Officials found a disturbing majority of heroin and other narcotics recently tested at a safe injection site in Vancouver contains a potent chemical linked to scores of overdose deaths.
A study released at the Harm Reduction International conference in Montreal Monday reveals that fentanyl, an opiate-based painkiller roughly 50 to 100 times more powerful than morphine, is infiltrating drug supplies throughout North America. Roughly 80 percent of the heroin and crystal meth tested at the safe injection site contained fentanyl, as did 40 percent of the cocaine, reports Vancouver Sun.
Rick Lines, executive director of Harm Reduction International, told Vancouver Sun the presence of fentanyl in such large quantities shows the “alarm bells that have been sounding over this public health emergency are fully warranted.”
Safe injection sites, like Insite in Vancouver, provide clean needles and voluntary substance testing to addicts and the staff are trained in the emergency use of Narcan, the overdose reversal drug. Officials conducted the study between July 2016 and March 2017, testing more than 1,000 drug samples, which were mostly heroin.
“Clients at Insite were able to use the results from the drug-checking service to reduce their dose and decrease their risk of overdose,” Dr. Mark Lysyshyn, medical health officer for Vancouver Coastal Health and lead researcher, told Vancouver Sun. “It was the community that asked for this. Drug users said we want to know what’s in our drugs, so we offered it to them and they’re doing the test and we let them deal with the information.”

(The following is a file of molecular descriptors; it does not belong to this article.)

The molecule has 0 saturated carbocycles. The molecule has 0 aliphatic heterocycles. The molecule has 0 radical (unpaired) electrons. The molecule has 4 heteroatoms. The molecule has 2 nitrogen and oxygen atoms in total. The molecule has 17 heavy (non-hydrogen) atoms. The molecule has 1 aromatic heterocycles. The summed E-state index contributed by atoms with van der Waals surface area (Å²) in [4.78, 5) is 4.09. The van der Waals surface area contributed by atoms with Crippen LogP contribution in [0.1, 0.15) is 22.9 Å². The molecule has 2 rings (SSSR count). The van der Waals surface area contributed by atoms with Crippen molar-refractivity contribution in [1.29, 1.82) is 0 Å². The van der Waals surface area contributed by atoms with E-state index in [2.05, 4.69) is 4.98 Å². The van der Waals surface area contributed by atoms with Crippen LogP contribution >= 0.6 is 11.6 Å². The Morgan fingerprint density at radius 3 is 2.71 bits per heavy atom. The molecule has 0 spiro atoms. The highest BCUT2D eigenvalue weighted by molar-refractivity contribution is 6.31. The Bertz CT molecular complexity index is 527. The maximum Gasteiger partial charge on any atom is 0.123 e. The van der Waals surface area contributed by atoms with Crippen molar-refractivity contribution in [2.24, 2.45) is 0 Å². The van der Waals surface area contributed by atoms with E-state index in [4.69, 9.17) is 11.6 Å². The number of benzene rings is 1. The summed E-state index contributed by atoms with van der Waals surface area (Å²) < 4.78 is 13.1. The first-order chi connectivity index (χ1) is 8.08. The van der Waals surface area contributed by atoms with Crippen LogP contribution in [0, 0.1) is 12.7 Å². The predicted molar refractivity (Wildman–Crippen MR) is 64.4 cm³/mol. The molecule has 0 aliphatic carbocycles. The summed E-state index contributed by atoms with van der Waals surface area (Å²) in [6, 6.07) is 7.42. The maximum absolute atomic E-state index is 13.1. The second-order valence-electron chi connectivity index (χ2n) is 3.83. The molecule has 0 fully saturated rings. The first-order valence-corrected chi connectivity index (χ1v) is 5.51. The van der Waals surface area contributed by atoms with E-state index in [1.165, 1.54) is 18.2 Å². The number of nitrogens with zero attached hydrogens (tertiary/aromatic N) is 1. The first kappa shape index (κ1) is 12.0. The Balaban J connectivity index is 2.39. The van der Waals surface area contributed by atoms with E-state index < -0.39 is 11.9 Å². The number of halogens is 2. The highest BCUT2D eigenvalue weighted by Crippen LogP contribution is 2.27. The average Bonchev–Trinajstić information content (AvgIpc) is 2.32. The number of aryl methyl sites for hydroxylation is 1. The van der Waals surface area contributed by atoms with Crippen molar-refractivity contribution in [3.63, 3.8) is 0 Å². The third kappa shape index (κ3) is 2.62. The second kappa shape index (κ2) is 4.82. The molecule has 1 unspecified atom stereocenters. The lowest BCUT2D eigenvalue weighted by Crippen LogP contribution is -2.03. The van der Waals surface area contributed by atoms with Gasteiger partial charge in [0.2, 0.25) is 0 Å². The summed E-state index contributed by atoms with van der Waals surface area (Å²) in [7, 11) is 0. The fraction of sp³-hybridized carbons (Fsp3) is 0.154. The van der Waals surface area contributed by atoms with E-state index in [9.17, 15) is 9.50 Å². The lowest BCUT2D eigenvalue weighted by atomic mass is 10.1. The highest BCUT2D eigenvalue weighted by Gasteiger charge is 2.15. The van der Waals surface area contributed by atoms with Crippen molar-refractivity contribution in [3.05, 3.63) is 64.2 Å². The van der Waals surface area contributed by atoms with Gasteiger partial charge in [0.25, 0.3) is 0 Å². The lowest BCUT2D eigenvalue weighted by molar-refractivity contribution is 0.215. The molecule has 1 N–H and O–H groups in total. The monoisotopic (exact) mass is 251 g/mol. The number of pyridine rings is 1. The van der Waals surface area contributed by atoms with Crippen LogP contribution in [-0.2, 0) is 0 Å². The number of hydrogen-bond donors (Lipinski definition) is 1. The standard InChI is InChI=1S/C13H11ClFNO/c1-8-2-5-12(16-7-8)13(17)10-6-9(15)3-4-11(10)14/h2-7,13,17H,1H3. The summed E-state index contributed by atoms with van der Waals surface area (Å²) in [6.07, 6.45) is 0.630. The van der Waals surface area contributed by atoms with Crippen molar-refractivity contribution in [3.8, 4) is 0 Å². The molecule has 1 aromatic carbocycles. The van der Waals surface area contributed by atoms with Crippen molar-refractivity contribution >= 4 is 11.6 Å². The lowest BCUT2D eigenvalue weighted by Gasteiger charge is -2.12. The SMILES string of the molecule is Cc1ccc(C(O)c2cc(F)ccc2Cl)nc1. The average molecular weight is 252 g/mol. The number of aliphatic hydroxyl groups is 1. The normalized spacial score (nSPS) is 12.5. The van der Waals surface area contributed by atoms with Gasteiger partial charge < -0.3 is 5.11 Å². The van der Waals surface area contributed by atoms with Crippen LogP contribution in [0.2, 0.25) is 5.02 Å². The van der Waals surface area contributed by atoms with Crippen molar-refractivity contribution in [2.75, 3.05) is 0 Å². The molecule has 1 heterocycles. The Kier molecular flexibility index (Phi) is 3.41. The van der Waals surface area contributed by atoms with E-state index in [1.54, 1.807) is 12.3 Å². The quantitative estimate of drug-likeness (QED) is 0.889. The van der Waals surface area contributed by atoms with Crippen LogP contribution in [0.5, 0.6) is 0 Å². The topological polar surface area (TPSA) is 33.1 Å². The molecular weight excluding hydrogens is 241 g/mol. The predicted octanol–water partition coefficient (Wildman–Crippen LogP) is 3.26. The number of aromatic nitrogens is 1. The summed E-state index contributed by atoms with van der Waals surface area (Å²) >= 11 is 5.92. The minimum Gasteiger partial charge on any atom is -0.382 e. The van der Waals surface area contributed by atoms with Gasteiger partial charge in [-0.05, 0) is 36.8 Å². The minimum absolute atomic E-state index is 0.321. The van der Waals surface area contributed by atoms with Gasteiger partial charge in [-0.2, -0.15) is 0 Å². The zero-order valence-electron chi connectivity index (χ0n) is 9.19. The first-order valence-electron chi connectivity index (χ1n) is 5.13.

Roughly 60 percent of drug overdoses in British Columbia, which claimed more than 900 lives in 2016, are linked to the synthetic opioid fentanyl. In the U.S., fentanyl is found regularly in heroin batches throughout the country and is blamed as a primary driver of increased overdose deaths since 2010.
Fentanyl is also a major problem for police across the country conducting drug raids. In the chaos of a major drug bust, the powder can go airborne, poisoning officers exposed. Many police departments now use protective gear in drug raids and avoid field-testing due to the risk of exposure to potent ingredients.
A police officer involved in a roadside heroin bust Friday overdosed an hour later and had to be revived after fentanyl powder went airborne and absorbed through his skin.
Less than half a teaspoon of pure fentanyl is enough to kill 10 people.
Fatal overdoses from heroin quadrupled over the last five years nationally, according to data released by the National Center for Health Statistics Feb. 24. They say the massive increase in heroin and general opioid abuse in the U.S. since 2010 is driven by lower drug prices and ingredients with higher potency, like fentanyl.
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